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    California Assistance Programs for COVID-19: Are They Enough to Truly Help?

    By sbanderas | September 8 2020

    Are you a Californian who is struggling during the pandemic? If so, you may be wondering about the programs available. 

    California assistance programs include unemployment benefits, homeless benefits, and meal delivery benefits for seniors. There are also some restrictions on evictions and foreclosures.

    However, there’s no strong directive forbidding evictions and foreclosures in the state. In addition, officials have failed to deliver emergency money for many unemployed people. 

    This article will provide greater insight into assistant programs if you need help. Let’s explore. 

    Unemployment Insurance

    If you need help with money, you can file for unemployment benefits. For the most part, government assistance in CA will come in the form of unemployment aid. Over six million people have filed for unemployment benefits in California.

    Also, more people are eligible to receive unemployment benefits due to the CARES Act. The CARES Act allows self-employed people and independent contractors to file. 

    You may face delays as the Employment Development Department (EDD) processes a high number of jobless claims. Governor Gavin Newsom has extended EDD operating hours from 8 am to 8 pm. Additionally, the organization has remained open for seven days a week.

    With that, many people are unable to file claims because the system cannot handle the large volume of applications.

    Like many state governments, California doesn’t have the resources and manpower to process the overwhelming number of claims. The unemployment system is underfunded, and the processing systems are out of date.  

    Many applicants must call numerous times during the day (i.e. 60 times a day) to reach someone. Many applicants must wait for months to receive benefits, and some cannot file at all. However, the EDD can process a high number of applications in a short timespan.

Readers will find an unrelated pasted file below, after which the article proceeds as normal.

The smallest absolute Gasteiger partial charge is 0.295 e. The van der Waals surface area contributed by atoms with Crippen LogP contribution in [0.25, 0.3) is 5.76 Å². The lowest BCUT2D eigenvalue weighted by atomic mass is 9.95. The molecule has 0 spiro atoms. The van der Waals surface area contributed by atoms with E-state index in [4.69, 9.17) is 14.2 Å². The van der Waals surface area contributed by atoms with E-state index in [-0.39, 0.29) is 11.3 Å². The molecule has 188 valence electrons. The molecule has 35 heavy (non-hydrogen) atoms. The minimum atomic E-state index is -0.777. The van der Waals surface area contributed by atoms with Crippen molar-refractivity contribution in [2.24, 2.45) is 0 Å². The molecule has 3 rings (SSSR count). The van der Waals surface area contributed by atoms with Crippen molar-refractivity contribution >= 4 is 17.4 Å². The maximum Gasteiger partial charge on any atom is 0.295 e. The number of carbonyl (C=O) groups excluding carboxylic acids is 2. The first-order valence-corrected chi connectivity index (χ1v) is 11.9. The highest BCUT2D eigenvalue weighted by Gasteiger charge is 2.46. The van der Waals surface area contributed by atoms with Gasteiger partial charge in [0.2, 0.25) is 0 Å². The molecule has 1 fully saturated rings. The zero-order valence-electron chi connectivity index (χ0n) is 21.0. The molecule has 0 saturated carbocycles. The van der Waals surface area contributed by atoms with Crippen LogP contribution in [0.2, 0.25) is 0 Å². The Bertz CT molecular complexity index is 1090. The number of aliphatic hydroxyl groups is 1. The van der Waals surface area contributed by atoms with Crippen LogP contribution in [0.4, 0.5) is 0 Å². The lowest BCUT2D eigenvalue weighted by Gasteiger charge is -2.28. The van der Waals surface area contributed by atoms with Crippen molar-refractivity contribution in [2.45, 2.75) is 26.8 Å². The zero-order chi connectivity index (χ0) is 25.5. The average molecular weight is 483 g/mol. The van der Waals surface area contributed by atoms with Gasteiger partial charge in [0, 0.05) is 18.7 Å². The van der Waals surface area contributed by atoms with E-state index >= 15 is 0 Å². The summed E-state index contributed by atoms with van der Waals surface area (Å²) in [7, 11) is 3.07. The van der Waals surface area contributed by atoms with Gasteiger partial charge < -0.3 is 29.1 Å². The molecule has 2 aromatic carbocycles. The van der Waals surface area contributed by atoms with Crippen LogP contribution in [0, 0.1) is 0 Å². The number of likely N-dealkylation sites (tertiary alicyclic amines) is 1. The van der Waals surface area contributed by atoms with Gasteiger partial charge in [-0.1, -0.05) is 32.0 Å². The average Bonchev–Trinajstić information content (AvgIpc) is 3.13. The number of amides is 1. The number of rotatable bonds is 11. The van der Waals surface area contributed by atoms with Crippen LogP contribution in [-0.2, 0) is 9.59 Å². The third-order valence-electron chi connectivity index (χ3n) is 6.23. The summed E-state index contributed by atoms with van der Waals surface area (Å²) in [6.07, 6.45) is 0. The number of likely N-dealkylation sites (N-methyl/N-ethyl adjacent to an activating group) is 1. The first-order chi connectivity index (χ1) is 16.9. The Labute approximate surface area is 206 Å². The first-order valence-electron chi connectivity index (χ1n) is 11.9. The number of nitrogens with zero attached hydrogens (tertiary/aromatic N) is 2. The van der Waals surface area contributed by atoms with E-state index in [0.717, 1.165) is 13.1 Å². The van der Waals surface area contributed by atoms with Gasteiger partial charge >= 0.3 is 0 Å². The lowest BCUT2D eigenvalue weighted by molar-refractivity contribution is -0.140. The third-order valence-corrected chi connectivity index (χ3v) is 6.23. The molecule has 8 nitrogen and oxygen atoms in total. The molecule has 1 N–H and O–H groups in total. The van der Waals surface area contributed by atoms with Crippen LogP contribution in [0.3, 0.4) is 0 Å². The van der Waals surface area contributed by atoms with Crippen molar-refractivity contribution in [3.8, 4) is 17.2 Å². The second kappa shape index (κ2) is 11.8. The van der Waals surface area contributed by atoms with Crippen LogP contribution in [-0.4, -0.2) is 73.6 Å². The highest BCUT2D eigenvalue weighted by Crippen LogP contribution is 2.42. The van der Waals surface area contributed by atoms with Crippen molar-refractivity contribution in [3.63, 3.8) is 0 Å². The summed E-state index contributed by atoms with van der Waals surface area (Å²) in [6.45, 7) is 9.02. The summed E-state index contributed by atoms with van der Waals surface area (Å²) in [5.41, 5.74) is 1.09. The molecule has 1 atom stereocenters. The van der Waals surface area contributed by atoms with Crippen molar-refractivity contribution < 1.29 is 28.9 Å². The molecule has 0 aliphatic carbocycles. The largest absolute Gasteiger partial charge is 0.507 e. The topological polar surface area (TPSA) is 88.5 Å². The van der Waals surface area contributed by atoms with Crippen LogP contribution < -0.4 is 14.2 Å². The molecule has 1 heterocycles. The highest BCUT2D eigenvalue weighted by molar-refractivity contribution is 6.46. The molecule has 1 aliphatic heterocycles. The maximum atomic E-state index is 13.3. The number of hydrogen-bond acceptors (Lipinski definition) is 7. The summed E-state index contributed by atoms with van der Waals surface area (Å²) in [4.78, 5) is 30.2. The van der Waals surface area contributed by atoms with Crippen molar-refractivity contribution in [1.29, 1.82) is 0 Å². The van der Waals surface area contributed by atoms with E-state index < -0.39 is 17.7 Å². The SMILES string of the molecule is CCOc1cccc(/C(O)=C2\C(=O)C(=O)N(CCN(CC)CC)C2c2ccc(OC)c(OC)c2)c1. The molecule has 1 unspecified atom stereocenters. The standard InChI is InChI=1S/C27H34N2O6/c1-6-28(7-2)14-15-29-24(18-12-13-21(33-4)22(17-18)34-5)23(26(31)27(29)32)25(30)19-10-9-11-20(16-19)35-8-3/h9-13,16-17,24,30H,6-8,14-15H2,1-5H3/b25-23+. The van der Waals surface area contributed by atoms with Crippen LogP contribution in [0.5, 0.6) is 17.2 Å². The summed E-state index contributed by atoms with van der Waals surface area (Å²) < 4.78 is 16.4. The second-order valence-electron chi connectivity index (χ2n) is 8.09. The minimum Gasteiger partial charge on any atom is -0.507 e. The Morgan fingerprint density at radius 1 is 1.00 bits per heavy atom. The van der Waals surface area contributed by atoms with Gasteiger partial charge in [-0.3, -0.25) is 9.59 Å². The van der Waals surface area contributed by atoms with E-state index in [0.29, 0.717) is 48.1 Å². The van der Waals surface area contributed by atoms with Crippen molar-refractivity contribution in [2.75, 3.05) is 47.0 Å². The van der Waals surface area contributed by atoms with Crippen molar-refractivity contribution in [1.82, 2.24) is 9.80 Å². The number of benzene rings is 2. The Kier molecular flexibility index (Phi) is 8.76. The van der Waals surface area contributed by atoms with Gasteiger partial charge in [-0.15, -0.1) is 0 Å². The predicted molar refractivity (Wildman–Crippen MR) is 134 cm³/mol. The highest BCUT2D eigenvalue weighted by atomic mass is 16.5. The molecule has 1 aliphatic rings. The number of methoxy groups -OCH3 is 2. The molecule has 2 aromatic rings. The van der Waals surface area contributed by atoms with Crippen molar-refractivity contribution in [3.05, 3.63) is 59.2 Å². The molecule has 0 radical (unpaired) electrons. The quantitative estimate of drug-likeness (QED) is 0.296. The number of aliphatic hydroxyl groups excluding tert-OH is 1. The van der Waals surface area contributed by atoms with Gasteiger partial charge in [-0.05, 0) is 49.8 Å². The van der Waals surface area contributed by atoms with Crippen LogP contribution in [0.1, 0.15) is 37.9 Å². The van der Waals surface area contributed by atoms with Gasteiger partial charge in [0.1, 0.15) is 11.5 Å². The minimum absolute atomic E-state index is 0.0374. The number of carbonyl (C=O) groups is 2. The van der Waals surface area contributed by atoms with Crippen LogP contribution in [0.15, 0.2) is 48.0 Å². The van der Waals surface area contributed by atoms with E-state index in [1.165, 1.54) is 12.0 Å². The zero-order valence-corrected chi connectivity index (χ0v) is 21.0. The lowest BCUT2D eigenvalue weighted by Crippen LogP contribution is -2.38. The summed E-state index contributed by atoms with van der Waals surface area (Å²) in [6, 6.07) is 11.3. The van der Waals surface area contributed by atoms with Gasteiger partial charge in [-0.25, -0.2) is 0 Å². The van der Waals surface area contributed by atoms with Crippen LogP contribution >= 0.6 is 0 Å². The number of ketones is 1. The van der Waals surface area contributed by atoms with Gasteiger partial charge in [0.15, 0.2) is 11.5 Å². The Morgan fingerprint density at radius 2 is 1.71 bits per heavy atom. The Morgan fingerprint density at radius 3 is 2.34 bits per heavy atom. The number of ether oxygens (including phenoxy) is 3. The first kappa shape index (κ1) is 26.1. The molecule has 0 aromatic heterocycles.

• Example: The EDD received over 50 million applications between March and May. Of the 50 million, roughly 1.88 million people failed to receive their benefits months later.

    Despite the best efforts of the agency, many Californians are falling through the cracks. 

    Housing for the Homeless

    When it comes to housing, Governor Newsom debuted a program known as Project Roomkey. It’s a federally-funded program that leases 15,000 hotel rooms for homeless people who either test positive or have been exposed to the virus. 

    The program also helps local hotel owners as they struggle during the pandemic. Roomkey is the first of its kind in the nation. In terms of effectiveness, Roomkey breaks down as follows:

    • The program will house roughly a tenth of California’s homeless. 
    • The program hasn’t reached its goal of 15,000, even though there are roughly 150,000 homeless people in California.
    • The program has received criticism for its slow move-in process.

    Despite the shortfalls, California officials hope Project Roomkey will provide short-term relief during the crisis. They also hope the program will create a long-term solution that tackles the state’s homeless problem.